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Old 02-12-2012, 06:25 PM   #71
stonetools
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This article is remarkably fact-free and context free.

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Imagine buying a car that locks you into one brand of fuel. A new BMW, for example, that only runs on BMW gas.
Buying an ebook is like buying a car? Seriously? I would say there is practically no similarity between buying a BMW and an ebook. You might as well compare buying a pumpkin and buying a diamond.

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This could never happen, right? Consumers are too smart to buy into something like this. Or are they? After all, isn't that exactly what's happening in the ebook world?
Yep this is because consumers never faced different formats and platforms before when buying electronic devices. Except there have been differing formats and platforms since day one of the consumer electronics industry in the 19th century. When I was growing up , young whipper-snappers, there were 3 mutually incompatible platforms for playing prerecorded music-vinyl, cassette tape, and 8-track. The PC industry grew up amidst a proliferation of competing file formats and device platforms. In the end, the market sorts things out with one proprietary format becoming dominant . In the digital music market, the format that became dominant was MP3-which was not the best format, technically .

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EPUB would seem to be the answer. It's a popular format based on web standards, and it's developed and maintained by an organization that's focused on openness and broad industry adoption. It also happens to be the format used by seemingly every ebook vendor except the largest one: Amazon.
So why would EPUB be the answer if the market has made Amazon, with its MOBI format, the biggest bookseller? The writer doesn't doesn't answer it, really. Instead, the writer moves on to his real bete noire: that ol' demon DRM.

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Some publishers don't want to hear this, but the truth is that DRM can be hacked. It does not eliminate piracy. It not only fails as a piracy deterrent, but it also introduces restrictions that make ebooks less attractive than print books. We've all read a print book and passed it along to a friend. Good luck doing that with a DRM'd ebook! What publishers don't seem to understand is that DRM implies a lack of trust. All customers are considered thieves and must be treated accordingly.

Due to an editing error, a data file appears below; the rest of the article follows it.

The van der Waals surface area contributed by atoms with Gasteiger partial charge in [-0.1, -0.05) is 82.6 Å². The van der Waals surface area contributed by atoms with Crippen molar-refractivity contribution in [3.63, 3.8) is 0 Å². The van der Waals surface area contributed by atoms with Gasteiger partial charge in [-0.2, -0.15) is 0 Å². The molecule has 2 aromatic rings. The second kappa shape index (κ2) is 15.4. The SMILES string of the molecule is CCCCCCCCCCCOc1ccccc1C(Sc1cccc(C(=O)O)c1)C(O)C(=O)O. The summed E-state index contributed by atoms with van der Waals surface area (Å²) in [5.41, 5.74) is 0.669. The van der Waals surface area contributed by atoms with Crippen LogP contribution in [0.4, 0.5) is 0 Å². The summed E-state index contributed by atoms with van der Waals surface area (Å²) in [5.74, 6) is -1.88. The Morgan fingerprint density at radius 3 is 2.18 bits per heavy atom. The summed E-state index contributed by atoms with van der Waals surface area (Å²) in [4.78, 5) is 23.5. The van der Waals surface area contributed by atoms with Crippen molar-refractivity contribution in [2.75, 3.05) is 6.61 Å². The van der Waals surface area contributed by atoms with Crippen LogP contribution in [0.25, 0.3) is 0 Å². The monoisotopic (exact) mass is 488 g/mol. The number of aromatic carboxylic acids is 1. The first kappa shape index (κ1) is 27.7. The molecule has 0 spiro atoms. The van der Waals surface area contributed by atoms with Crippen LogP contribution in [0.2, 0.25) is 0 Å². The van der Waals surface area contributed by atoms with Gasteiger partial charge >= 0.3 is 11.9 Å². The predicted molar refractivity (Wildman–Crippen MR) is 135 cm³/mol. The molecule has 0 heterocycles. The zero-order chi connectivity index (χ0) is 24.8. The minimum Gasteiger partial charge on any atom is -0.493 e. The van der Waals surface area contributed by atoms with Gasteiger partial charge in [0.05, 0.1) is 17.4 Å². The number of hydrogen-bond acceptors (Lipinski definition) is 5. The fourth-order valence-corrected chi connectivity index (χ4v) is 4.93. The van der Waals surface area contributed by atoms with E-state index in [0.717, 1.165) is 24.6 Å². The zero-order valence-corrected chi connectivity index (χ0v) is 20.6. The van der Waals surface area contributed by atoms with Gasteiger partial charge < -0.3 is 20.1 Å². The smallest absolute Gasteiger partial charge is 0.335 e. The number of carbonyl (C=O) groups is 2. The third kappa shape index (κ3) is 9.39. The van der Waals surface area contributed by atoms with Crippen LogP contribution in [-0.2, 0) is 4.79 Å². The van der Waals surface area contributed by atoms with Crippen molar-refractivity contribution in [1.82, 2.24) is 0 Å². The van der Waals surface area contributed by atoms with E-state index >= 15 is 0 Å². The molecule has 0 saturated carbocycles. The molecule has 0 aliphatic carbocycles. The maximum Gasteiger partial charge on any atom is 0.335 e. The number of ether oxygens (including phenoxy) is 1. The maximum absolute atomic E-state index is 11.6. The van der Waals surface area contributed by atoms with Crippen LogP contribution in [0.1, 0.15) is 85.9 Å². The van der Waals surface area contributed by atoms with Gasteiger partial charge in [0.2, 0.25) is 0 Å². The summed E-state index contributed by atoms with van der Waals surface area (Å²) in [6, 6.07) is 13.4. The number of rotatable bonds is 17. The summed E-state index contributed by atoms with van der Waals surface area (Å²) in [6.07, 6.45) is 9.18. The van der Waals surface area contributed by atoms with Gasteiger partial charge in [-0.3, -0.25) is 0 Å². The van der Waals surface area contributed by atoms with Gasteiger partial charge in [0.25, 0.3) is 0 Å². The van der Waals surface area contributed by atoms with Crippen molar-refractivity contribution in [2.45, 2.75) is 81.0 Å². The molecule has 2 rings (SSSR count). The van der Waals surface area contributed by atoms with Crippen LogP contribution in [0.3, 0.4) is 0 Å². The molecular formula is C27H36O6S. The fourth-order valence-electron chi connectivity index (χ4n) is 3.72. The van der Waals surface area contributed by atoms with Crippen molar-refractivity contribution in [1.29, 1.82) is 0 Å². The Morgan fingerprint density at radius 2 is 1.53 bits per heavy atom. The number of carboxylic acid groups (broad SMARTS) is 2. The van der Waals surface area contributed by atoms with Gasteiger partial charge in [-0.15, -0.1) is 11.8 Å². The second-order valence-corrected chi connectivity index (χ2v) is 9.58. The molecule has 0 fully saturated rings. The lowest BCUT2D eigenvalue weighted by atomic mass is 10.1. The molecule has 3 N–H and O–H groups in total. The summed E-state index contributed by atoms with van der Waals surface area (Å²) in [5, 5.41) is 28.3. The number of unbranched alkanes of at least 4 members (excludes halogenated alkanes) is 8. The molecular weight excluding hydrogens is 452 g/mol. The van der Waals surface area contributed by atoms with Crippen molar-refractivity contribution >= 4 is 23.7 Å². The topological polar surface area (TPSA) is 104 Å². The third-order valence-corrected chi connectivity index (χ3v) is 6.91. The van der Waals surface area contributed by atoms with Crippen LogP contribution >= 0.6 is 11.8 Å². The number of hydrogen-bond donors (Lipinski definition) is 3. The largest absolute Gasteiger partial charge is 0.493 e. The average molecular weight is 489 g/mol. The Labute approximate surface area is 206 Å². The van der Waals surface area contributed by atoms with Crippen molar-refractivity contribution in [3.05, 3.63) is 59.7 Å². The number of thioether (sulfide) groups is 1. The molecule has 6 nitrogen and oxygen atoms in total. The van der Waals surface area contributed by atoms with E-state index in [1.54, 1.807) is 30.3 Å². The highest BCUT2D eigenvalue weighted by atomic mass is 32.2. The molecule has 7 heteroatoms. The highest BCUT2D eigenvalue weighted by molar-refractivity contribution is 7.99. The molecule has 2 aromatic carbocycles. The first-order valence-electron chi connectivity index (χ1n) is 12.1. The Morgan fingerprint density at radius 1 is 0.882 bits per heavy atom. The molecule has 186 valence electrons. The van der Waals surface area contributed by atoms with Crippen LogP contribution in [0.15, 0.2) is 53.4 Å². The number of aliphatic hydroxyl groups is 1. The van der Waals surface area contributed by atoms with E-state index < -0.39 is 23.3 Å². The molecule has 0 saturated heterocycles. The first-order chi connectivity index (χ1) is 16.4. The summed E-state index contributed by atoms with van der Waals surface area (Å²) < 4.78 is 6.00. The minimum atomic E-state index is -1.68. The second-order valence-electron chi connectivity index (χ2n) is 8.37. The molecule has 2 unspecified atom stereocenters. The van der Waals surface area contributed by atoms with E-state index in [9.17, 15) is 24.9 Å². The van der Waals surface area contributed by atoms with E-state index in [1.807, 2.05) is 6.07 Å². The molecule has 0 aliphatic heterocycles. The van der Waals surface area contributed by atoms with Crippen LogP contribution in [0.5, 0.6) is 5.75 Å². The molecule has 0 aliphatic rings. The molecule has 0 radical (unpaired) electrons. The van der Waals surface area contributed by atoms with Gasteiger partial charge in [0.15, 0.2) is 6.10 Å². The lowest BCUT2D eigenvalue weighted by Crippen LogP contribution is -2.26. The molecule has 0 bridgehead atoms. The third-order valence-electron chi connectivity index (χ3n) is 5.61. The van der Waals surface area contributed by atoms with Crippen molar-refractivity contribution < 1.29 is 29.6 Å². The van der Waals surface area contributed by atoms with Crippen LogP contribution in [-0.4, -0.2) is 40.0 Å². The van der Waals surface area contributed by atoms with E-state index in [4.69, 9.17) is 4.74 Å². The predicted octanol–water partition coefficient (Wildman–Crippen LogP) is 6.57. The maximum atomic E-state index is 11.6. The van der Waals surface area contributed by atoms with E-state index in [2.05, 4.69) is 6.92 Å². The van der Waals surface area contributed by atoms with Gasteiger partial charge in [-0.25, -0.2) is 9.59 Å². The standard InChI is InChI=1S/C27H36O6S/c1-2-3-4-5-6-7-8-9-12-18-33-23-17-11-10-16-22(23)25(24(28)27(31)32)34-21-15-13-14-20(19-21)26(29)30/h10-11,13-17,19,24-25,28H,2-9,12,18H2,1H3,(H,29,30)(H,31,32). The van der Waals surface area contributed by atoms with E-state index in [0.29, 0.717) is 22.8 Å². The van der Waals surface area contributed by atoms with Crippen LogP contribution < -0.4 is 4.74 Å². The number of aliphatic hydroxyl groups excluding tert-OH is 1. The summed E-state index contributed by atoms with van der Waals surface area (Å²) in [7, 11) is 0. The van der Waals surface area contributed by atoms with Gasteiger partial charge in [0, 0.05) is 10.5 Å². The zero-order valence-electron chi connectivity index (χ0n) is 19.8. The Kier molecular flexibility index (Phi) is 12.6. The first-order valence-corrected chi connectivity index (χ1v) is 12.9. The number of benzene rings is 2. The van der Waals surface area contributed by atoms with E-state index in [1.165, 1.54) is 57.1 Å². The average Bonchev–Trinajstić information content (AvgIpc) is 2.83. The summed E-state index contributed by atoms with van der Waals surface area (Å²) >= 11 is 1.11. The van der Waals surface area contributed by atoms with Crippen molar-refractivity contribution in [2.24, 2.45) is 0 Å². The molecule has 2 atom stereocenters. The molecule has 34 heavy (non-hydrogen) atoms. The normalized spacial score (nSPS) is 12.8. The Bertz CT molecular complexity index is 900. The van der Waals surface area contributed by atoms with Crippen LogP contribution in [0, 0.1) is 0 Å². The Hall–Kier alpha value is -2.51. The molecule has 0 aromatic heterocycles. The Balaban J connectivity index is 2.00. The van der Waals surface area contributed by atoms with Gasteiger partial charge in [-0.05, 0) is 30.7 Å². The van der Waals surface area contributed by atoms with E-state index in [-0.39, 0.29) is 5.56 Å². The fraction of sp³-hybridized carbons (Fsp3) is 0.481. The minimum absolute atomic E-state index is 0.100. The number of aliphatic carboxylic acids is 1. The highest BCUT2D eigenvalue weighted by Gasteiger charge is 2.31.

This is a rehash of all the old anti DRM arguments. Those arguments don't address the real reason why publishers stick with DRM-that is an effective tool for limiting casual sharing of bestselling ebooks by technologically unsophisticated consumers. Since DRM protect sales and thus revenue that way, DRM makes good business sense-which is why publishers are going to continue with it . Indeed, whats interesting is that the words "copyright", "authors", and "infringement" don't appear in the article . Apparently, after DRM is gone, magic unicorns are going to protect the rights and incomes of popular authors and authors are going to keep writing out of pure love of art.

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Given all these issues, why not eliminate DRM and trust your customers? Even the music industry, the original casualty of the Napster phenomenon, has seen the light and moved on from DRM.
The music industry hasn't moved on. Its in steady decline , if anything. Revenues are down, profits are down, stock prices are down, new releases are down . Anyone who looks at the music industry and thinks of it as having "moved on" is delusional.
I think the key part of the article is buried here:

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You buy a dedicated ebook reader like a Kindle or a NOOK and you're locked in to that company's content.
The solution ? DON"T buy a dedicated ebook reader like a Kindle or Nook. Buy a tablet, buy a smartphone, buy an iPod touch. There are now plenty of hardware options that don't involve lock-in. It ain't 2007 anymore, folks.

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It would be too inconvenient to have part of my library in Amazon's Mobipocket format and the rest in EPUB. Even though I could read both on a tablet (e.g., the iPad), I'd be forced to switch between two different apps. The user interface between any two reading apps is similar but not identical, and searching across your entire library becomes a two-step process since there's no way to access all of your content within one app.
Whine, whine, whine. I've got my library spread across several ebook reader apps, and I have no problem accessing my books.They're all in one folder, "Books". If you're smart enough to operate a computer with several computer programs on it , you're smart enough to manage your library across different apps.
Bottom line? Let the market decide what, if any, format should be the one to rule them all. As to DRM, it will continue until some better scheme to protect the rights of content creators appears.

Last edited by stonetools; 02-12-2012 at 08:38 PM.
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